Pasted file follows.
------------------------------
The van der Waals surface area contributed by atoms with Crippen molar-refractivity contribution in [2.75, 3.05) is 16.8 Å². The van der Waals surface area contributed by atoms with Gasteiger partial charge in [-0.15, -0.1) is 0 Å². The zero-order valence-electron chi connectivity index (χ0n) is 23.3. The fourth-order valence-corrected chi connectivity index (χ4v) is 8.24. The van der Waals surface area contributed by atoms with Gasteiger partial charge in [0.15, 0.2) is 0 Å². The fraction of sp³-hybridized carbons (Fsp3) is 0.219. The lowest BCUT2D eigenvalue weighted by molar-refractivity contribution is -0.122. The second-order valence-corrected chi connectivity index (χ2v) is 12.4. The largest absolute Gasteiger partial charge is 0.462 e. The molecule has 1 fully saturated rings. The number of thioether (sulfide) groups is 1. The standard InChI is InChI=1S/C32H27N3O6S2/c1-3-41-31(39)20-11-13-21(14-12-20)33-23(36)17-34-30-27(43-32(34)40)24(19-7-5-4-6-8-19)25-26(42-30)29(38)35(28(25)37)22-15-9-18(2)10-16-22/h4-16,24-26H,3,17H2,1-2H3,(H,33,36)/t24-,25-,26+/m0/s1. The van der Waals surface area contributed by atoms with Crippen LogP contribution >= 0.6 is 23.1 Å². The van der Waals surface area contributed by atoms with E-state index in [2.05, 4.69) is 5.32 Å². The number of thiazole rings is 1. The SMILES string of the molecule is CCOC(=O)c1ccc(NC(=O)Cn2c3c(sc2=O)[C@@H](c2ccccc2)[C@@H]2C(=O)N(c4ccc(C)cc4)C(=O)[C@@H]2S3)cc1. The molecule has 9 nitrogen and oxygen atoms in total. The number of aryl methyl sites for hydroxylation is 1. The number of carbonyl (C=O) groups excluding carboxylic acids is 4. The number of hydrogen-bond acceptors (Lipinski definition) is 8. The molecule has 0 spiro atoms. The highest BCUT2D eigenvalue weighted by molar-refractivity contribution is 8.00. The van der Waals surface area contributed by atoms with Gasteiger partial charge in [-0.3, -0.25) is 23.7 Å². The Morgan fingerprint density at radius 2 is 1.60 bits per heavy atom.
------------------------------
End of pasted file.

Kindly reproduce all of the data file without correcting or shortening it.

The van der Waals surface area contributed by atoms with Crippen molar-refractivity contribution in [2.75, 3.05) is 16.8 Å². The van der Waals surface area contributed by atoms with Gasteiger partial charge in [-0.15, -0.1) is 0 Å². The zero-order valence-electron chi connectivity index (χ0n) is 23.3. The fourth-order valence-corrected chi connectivity index (χ4v) is 8.24. The van der Waals surface area contributed by atoms with Gasteiger partial charge in [0.15, 0.2) is 0 Å². The fraction of sp³-hybridized carbons (Fsp3) is 0.219. The lowest BCUT2D eigenvalue weighted by molar-refractivity contribution is -0.122. The second-order valence-corrected chi connectivity index (χ2v) is 12.4. The largest absolute Gasteiger partial charge is 0.462 e. The molecule has 1 fully saturated rings. The number of thioether (sulfide) groups is 1. The standard InChI is InChI=1S/C32H27N3O6S2/c1-3-41-31(39)20-11-13-21(14-12-20)33-23(36)17-34-30-27(43-32(34)40)24(19-7-5-4-6-8-19)25-26(42-30)29(38)35(28(25)37)22-15-9-18(2)10-16-22/h4-16,24-26H,3,17H2,1-2H3,(H,33,36)/t24-,25-,26+/m0/s1. The van der Waals surface area contributed by atoms with Crippen LogP contribution >= 0.6 is 23.1 Å². The van der Waals surface area contributed by atoms with E-state index in [2.05, 4.69) is 5.32 Å². The number of thiazole rings is 1. The SMILES string of the molecule is CCOC(=O)c1ccc(NC(=O)Cn2c3c(sc2=O)[C@@H](c2ccccc2)[C@@H]2C(=O)N(c4ccc(C)cc4)C(=O)[C@@H]2S3)cc1. The molecule has 9 nitrogen and oxygen atoms in total. The number of aryl methyl sites for hydroxylation is 1. The number of carbonyl (C=O) groups excluding carboxylic acids is 4. The number of hydrogen-bond acceptors (Lipinski definition) is 8. The molecule has 0 spiro atoms. The highest BCUT2D eigenvalue weighted by molar-refractivity contribution is 8.00. The van der Waals surface area contributed by atoms with Gasteiger partial charge in [-0.3, -0.25) is 23.7 Å². The Morgan fingerprint density at radius 2 is 1.60 bits per heavy atom.